Tuesday, 20 August 2019


Iain MacIntyre outlines how bollard capacities around the world are being stressed by rapidly-increasing newbuild ship sizes and considers the view from insurers
Wharf bollard capacities around the world are being challenged and, in some instances, exceeded by the rapid recent increase in newbuild sizes, with concerns consequently
raised about the adequacy of processes to inspect, test and maintain such key infrastructure.
The issue came to the fore in New Zealand in February 2017, when high winds led to the 41,865-GT cruise ship Seabourn Encore tearing mooring bollards off the wharf at PrimePort Timaru, with the vessel's stern then swinging across the harbour and colliding with a bulk cement ship.

A Transport Accident Investigation Commission investigation found that the bollards failed because their fastenings to the wharf and underlying wharf structure could not take the force from the ship's mooring lines. Among other observations, it stated that: “Safe and effective mooring of ships depends on port companies knowing the safe working loads for their mooring infrastructure.”
Mott McDonald Australia, New Zealand and Asia maritime practice leader Sam Mr Harris reports a “real mixed bag of responses” to the issue. “Some ports have taken a very proactive response to the changing nature of shipping and other factors, while others are more reactive to changing mooring requirements as those problems emerge,” he told Port Strategy.

“This is quite understandable given the complexities often encountered for upgrades and an increasingly cautious approach to investment in infrastructure improvements in advance of demand. With such a rapid increase in vessel sizes globally over recent decades, predicting future requirements becomes increasingly difficult to anticipate.

“Often the need for channels/berths to accommodate the physical dimensions of larger vessels - for example, deeper draught and greater ship-to-shore crane outreach - is quite
obvious. Enhanced mooring requirements are sometimes less obvious and more complicated to assess and address any shortcomings.”

AECOM ports and marine technical director James Mr Hutchison says all ports seeking to cater for larger vessels must now have assessment of their infrastructure “front and centre of their decision making”.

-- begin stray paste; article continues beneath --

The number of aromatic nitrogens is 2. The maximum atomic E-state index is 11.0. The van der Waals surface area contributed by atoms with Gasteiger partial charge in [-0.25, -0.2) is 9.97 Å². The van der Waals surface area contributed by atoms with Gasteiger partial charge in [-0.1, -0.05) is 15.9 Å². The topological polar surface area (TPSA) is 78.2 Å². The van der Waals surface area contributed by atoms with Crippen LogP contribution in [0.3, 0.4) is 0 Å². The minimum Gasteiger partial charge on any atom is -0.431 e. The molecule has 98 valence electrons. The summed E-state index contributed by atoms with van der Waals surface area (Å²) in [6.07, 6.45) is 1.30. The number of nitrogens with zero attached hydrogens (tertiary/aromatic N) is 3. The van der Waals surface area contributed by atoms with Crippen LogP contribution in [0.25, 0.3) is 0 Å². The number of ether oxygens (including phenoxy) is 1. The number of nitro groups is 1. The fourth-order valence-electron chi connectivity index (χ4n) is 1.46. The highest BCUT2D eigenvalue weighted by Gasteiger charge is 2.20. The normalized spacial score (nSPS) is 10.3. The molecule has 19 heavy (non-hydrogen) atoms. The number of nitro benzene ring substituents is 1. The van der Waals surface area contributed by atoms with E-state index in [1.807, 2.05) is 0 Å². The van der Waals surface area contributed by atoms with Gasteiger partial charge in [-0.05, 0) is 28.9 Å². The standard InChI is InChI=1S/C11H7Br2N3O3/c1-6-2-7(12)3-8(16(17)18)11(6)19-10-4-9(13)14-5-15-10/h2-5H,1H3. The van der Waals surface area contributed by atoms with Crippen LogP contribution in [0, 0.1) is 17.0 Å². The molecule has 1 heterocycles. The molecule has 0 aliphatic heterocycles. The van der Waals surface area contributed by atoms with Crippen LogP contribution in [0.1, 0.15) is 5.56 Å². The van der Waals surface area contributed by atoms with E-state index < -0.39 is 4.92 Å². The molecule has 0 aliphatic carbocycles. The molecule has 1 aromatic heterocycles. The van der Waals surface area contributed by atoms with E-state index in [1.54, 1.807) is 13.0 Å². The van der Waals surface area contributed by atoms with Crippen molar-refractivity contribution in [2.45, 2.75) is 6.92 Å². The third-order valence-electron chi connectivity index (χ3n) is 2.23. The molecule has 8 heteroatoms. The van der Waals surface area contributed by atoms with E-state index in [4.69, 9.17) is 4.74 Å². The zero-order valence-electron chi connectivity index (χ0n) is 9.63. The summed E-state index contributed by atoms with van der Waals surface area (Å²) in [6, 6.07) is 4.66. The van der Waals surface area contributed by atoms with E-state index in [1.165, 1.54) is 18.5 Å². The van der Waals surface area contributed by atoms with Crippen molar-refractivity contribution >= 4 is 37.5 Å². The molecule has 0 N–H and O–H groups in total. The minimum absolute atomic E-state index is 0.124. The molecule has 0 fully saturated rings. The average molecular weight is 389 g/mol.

“The majority of port owners will commission studies to ensure that these larger vessels can be accommodated,” he says. “This may include condition assessments of existing
infrastructure but also structural capacity assessments to accommodate the larger berthing and mooring forces from these larger vessels, as well as whether dredging of berth
pockets is required. The strength of wharf bollards is just one component of the port's infrastructure that needs to be considered when larger vessels are contemplated.”

Further complicating matters, many older ports will have bollards for which there is no design load data, observes Beckett Rankine director Tim Mr Beckett.
“Even for new bollards the actual capacity can be less than the rated capacity due to quality control defects - it is not common for new bollards to be proof-tested,” he says.
“It is not just the bollard and its fixings which are critical but also the structure to which the bollard is attached. There have been several cases of sheet-piled wharf frontage failures due to the load from a bollard overstressing the wall's anchorage ties.

“I am also aware of a mooring dolphin at an oil terminal berth where the steel supporting piles failed in tension at their junction with the concrete dolphin cap under mooring line loading.”
Determining the strength
Assessing mooring strength requires appreciation that this infrastructure comprises a system of elements, configuration and operation, says Mr Harris. “The strength of the system is only as strong as the weakest link,” he states, before adding that the range of aspects that consequently need to be understood fall within the following parameters:
  • What infrastructure is in place now?
  • What are the design mooring conditions?
  • What are the future requirements?
  • What practical measures can be adopted to address any